However, it is undoubtedly Mija who carries the film. I must say, if it weren’t for the fact that I had, only last week, seen Tilda Swinton’s stunning performance in We Need To Talk About Kevin, I would be writing here, without doubt, that Jeong-hie Yun’s performance here as our protagonist is the female performance of the year. I’m still tempted. It is an exquisitely understated, nuanced piece of acting, and indeed, those two adjectives could be used quite adequately to describe the film as a whole. Some of Mija’s actions, I am sure, will confuse some viewers initially; some might even go so far as to say parts of it are contrived. I don’t think so. The film certainly isn’t perfect; at 139 minutes, it might be slightly too long, and there is a scene in which Mija talks to the dead girl’s mother which isn’t flawed, exactly, but I couldn’t help feeling the narrative decision they made there in bringing the conversation to an abrupt close was missing an opportunity for a scene of searing emotional honesty. But even that scene helps accentuate the poignancy of events that follow.
Even with its (minor) flaws, Poetry is incredibly impressive. Far from being saccharine and predictable, Lee Changdong’s film is stately, incredibly intuitive and deeply troubling. There is much tenderness to be found in this film, but just as much cruelty and despair. The film is beautiful and devastating in equal measure, but it also subtle and honest. You can see the director’s fantastic powers of observation simply in the cinematography; very few actually take note of how a film like this is filmed, but consider, for example, how often the camera is stationary – in a magnificent scene between Mija and her sleeping grandson in his bedroom late at night; in a restaurant, where we see a collection of parents meeting for the first time, and Mija abruptly leaves – the camera remains still, keeping all of the remaining men in the shot, while peering at a window straight ahead, through which we see Mija walking around outside. Think of how thoughtfully those unspectacular, beautifully subtle shots have been composed. The stationary camera is a wonderful trick that many directors have learned, largely from Ozu – although Lee Changdong doesn’t use it to such painstaking exclusive effect, he exploits its potency.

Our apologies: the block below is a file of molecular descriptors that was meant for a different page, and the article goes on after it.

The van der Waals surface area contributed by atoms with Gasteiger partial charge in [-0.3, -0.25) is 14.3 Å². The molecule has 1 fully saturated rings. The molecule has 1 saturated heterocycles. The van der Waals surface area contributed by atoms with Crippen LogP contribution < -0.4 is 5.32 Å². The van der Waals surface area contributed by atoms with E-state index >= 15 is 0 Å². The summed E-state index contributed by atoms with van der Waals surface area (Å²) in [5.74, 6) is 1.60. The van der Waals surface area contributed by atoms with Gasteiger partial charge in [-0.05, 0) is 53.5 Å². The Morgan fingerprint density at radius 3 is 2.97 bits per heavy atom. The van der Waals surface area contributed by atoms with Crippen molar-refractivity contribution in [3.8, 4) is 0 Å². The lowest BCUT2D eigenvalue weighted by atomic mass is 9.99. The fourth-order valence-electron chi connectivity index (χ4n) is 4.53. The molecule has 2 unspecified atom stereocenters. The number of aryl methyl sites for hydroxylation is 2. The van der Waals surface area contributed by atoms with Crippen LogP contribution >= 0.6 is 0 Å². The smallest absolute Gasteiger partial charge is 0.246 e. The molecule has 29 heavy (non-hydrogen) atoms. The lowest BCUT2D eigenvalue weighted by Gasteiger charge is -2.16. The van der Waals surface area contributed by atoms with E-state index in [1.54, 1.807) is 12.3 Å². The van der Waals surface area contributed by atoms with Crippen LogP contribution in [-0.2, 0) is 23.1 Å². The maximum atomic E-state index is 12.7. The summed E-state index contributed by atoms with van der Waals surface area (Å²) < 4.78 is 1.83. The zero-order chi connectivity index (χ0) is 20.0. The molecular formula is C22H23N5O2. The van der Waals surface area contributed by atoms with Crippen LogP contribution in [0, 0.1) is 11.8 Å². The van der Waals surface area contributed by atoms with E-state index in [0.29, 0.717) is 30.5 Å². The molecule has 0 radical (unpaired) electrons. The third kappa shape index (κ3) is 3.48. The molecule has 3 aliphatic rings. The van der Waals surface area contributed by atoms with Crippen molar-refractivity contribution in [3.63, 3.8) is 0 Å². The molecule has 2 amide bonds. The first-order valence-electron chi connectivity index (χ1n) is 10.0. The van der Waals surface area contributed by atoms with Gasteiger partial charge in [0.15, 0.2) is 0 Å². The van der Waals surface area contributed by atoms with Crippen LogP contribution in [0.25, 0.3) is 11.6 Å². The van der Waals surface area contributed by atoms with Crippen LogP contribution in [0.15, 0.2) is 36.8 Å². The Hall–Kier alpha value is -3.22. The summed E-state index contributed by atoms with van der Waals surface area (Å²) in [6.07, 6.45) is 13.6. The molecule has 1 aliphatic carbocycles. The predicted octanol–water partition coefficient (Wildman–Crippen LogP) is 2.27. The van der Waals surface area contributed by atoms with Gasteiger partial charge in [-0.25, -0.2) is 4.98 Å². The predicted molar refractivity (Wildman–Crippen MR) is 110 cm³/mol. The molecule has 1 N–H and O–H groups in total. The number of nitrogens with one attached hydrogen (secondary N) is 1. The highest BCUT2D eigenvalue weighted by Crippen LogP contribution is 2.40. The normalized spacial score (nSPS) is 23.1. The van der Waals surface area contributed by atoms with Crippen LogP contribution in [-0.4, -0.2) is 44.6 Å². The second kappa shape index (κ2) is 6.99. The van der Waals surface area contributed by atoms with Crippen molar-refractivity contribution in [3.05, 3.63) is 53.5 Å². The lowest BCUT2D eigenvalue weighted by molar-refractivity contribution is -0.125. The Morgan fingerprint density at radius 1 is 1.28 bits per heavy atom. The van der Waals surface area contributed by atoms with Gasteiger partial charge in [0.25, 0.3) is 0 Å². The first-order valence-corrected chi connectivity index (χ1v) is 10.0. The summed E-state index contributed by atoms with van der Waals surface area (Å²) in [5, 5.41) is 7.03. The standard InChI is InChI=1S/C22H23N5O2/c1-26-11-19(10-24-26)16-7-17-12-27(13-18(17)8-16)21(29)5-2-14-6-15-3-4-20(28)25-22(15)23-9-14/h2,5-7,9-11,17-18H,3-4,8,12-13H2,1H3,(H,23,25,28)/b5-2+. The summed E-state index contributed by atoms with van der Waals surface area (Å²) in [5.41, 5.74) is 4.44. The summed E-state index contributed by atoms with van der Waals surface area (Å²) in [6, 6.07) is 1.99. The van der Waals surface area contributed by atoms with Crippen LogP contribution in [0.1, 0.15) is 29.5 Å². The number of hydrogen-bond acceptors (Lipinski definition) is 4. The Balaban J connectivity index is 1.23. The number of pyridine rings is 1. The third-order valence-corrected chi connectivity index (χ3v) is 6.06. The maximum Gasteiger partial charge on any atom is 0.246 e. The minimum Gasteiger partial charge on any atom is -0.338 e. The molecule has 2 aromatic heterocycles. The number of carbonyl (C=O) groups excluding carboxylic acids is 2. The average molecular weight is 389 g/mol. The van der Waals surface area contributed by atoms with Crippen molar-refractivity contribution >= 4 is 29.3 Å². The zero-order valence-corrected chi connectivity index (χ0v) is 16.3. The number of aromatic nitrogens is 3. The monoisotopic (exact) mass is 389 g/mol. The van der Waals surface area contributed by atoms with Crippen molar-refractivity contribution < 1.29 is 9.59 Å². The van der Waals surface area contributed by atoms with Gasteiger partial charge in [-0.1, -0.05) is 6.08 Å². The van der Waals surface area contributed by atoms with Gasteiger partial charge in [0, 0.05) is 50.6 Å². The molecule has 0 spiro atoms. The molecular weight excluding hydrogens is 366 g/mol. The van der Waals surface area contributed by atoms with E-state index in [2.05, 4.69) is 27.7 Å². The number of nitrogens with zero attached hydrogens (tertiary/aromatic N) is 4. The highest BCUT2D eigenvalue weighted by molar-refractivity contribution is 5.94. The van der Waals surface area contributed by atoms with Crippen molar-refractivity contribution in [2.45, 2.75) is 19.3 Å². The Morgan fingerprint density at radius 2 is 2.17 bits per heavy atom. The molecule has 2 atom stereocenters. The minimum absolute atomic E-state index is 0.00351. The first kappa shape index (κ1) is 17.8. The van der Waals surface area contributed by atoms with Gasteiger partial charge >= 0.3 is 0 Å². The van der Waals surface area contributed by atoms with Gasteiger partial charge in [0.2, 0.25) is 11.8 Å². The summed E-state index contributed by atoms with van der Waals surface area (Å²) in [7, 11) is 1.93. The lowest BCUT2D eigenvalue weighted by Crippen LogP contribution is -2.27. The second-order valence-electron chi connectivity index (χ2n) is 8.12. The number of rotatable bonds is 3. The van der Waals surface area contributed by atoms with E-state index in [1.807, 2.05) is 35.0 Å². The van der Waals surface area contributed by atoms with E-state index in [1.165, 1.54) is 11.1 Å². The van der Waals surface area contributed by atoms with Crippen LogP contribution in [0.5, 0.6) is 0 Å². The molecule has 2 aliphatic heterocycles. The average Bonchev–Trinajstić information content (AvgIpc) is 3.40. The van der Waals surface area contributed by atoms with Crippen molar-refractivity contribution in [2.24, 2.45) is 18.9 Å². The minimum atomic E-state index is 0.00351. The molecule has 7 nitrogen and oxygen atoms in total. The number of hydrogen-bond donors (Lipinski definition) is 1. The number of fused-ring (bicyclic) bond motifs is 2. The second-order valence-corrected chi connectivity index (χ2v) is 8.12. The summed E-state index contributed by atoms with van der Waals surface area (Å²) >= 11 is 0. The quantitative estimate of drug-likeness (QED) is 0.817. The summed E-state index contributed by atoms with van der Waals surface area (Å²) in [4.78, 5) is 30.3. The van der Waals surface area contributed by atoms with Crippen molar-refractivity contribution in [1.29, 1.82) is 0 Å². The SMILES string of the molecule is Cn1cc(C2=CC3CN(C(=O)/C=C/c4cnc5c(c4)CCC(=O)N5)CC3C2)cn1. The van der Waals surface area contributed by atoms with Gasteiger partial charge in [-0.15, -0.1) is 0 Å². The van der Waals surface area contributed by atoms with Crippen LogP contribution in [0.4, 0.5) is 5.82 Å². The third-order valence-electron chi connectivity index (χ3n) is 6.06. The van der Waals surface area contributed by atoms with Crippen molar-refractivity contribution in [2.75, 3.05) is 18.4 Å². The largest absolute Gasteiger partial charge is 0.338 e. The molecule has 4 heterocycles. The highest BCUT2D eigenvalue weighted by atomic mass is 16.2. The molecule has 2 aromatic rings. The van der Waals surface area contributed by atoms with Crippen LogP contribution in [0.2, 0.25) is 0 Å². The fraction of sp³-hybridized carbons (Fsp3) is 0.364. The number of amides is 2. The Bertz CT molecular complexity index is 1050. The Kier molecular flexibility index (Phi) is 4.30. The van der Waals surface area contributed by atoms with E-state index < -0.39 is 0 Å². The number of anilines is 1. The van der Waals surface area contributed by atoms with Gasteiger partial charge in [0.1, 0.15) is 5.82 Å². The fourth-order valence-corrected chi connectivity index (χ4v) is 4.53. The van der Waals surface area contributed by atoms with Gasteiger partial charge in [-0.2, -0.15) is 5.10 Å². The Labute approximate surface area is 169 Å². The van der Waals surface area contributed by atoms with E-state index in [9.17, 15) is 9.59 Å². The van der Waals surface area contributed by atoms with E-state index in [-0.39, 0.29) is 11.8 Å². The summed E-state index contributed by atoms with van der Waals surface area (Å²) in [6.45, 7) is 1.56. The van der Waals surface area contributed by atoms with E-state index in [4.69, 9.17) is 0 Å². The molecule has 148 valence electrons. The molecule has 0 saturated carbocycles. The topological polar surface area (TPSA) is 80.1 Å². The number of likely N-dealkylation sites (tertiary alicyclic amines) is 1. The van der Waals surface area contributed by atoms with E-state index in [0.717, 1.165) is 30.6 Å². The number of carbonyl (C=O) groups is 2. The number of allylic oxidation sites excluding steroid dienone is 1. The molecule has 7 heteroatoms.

And then there is that final sequence. It is the first and only time we see the deceased girl in the whole film. But that is not all. Nothing happens plotwise during this exquisite denouement; but it is one of the most moving, haunting final sequences I have seen in a film all year. It is perhaps only in these last minutes that it will dawn on some members of the audience just what the film has been about all along. And in its quiet, subdued, meditative way, this is a deeply disturbing, thought provoking film. I saw it a number of days ago now, and it still hasn’t left me. Those final moments sent a shiver down my spine. Please, if you see one film in the whole of the Asia Triennial Manchester, make it this one!
Review by LiveWire Young Film Critic, James Martin (October ’11)